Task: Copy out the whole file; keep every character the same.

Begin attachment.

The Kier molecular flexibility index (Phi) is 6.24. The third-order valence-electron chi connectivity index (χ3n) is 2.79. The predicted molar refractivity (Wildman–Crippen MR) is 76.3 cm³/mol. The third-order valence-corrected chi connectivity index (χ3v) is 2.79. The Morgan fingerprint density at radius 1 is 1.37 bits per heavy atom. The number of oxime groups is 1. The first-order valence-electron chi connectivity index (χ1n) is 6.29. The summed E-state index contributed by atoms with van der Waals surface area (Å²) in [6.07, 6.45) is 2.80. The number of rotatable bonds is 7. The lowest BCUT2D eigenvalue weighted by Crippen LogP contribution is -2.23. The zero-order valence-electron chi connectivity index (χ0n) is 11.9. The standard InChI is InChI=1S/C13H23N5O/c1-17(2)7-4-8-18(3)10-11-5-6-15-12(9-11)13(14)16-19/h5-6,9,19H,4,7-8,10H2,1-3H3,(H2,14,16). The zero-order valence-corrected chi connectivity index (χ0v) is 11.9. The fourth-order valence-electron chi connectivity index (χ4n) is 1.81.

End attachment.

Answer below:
The Kier molecular flexibility index (Phi) is 6.24. The third-order valence-electron chi connectivity index (χ3n) is 2.79. The predicted molar refractivity (Wildman–Crippen MR) is 76.3 cm³/mol. The third-order valence-corrected chi connectivity index (χ3v) is 2.79. The Morgan fingerprint density at radius 1 is 1.37 bits per heavy atom. The number of oxime groups is 1. The first-order valence-electron chi connectivity index (χ1n) is 6.29. The summed E-state index contributed by atoms with van der Waals surface area (Å²) in [6.07, 6.45) is 2.80. The number of rotatable bonds is 7. The lowest BCUT2D eigenvalue weighted by Crippen LogP contribution is -2.23. The zero-order valence-electron chi connectivity index (χ0n) is 11.9. The standard InChI is InChI=1S/C13H23N5O/c1-17(2)7-4-8-18(3)10-11-5-6-15-12(9-11)13(14)16-19/h5-6,9,19H,4,7-8,10H2,1-3H3,(H2,14,16). The zero-order valence-corrected chi connectivity index (χ0v) is 11.9. The fourth-order valence-electron chi connectivity index (χ4n) is 1.81.